Posted on: 02.05.2023

The Future of PR: ilk’s Predictions.

Ah it’s never quiet, is it? 

Just moments after we all feared our jobs would be overtaken by AI (more on that here), we’re now being told to fear the redundancy of the entire Digital PR offering itself. 

Before we all get into a state of panic, we need to iron something out: what PR and Digital PR actually are. Not what your clients think it means, but the very purpose and essence of the PR industry – something which is so often lost amongst the shouts of ‘look at how many links we’ve achieved this month!!!!’ (you’ve all seen ‘em).

That is what PR was founded on, and that’s what we so often see forgotten among spiralling link targets, client expectations and unrealistic promises. 

Digital PR isn’t going to go anywhere, as long as you are producing good, solid work that is relevant for your client and their audience, and not just getting links from anywhere and everywhere for the sake of meeting targets. 

What can we learn from traditional PR?

Traditional PR is so often deemed a ‘dirty’ word by digital marketers, but there is so much we can take from this practice when it comes to Digital PR and building links. 

First, move towards PR reporting metrics away from DA and followed links. Sentiment analysis. Reach. Coverage. Share of Voice. 

These are so vitally important in measuring the impact of PR activity, and show that your campaign has had a real impact on your audience – not just that it got a link. And on the topic of links, the link-building struggle is one all PRs can relate to. But the followed link building struggle reaches a new level entirely. 

As publications have cottoned onto the sudden desire for followed links, many of their link policies have changed. Top-tier publications are now either removing links altogether or including a no-followed version instead.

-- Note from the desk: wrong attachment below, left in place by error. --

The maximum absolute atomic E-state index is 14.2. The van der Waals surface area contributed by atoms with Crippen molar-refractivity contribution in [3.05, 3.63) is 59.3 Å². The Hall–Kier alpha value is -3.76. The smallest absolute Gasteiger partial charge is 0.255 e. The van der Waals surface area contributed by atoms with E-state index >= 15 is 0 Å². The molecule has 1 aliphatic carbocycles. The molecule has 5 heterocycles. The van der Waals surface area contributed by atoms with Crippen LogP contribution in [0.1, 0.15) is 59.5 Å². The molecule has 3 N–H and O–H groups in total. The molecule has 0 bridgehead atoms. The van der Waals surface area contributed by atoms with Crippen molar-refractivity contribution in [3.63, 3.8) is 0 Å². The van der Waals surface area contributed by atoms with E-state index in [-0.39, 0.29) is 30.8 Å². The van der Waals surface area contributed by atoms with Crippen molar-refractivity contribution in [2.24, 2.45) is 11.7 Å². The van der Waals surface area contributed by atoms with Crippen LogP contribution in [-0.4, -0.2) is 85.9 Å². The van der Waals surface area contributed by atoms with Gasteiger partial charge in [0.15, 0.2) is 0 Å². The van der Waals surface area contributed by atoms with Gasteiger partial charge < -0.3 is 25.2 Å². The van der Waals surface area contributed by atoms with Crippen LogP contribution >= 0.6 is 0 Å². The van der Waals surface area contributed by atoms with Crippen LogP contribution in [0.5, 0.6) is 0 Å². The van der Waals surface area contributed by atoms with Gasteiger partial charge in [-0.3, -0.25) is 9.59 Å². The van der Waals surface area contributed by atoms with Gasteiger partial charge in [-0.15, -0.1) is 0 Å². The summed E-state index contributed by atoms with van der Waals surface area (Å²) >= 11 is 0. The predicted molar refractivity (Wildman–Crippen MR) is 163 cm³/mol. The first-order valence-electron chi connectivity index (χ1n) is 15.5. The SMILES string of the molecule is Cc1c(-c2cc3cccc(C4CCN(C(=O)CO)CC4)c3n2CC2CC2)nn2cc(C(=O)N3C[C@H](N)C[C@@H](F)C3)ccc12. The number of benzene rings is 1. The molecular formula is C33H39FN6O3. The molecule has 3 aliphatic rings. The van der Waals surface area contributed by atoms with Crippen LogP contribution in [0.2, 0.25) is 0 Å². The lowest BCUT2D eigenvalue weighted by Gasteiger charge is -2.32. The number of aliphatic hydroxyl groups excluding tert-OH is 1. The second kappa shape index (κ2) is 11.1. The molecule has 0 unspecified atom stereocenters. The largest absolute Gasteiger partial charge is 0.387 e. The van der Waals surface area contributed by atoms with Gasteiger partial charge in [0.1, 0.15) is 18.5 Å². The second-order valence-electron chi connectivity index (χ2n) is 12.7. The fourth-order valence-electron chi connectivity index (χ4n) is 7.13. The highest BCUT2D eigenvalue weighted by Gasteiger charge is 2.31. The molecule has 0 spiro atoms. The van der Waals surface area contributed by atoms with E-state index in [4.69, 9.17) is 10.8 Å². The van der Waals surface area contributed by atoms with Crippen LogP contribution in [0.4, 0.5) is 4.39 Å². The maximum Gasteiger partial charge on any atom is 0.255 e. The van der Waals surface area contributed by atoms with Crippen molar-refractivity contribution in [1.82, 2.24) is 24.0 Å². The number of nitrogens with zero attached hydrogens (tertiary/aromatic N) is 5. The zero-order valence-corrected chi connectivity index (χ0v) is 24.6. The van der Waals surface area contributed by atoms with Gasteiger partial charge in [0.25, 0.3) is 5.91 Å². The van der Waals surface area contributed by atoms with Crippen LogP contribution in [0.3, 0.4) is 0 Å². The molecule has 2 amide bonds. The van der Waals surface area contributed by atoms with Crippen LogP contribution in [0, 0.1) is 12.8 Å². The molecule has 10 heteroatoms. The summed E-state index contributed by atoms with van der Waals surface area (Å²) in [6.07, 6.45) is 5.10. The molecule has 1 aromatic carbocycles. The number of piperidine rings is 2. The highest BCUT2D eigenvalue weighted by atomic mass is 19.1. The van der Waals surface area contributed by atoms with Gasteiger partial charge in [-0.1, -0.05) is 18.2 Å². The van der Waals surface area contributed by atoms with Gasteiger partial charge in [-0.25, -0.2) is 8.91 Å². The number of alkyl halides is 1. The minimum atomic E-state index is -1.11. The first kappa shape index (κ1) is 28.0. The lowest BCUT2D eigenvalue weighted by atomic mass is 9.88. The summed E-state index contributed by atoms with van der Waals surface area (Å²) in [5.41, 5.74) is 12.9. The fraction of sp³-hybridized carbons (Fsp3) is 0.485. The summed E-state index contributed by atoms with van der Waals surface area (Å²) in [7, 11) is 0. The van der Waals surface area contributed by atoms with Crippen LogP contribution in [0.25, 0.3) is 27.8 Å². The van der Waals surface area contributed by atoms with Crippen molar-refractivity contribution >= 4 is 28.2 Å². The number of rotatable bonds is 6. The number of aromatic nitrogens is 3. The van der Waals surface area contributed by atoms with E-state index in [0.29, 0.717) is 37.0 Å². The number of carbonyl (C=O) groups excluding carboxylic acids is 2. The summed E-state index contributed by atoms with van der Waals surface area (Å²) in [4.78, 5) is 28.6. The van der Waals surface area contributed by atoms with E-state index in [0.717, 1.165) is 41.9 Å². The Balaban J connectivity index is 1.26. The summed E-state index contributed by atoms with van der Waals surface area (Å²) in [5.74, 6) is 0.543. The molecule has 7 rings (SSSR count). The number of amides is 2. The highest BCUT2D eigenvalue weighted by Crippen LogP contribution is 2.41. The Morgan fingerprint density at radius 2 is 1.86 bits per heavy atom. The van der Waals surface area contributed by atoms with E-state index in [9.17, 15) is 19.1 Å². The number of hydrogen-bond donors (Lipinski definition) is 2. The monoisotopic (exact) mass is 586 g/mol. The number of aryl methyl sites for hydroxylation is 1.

We aren’t saying that followed links lack value. These golden links offer incredible SEO benefits, and if your client’s objective is to increase online visibility and search engine rankings they should be your top KPI, no question about it. But, even without that follow direct, a no-follow link is still crucial for brand awareness for your client, and it’s a metric that we believe should still be reported on and celebrated. The same goes for non-linking coverage too. 

So, what else should we remember when it comes to building a strong Digital PR strategy?

Relevancy is key.

One thing we must never underestimate is the issue of relevance. 

We all understand that when the pressure is on, it sometimes feels like you’d do anything to secure that coverage. 

But Google values relevancy over anything. If you work on behalf of a mortgage broker, for example, you shouldn’t be going out with a campaign surrounding health vaccinations or what the nation’s favourite fish and chip shop is. 

Many Digital PRs need to merge the space between client and campaign to ensure that they’re relevant, attracting key audiences, and in turn, also relevant for the publications they’re targeting. 

But your campaigns must relate back to your client and have a clear connection. Think of your audience first. What content is going to be of genuine interest to your audience, and what is going to establish your client as a voice of authority in their field? That’s what you should consider.

Quality over quantity. Always.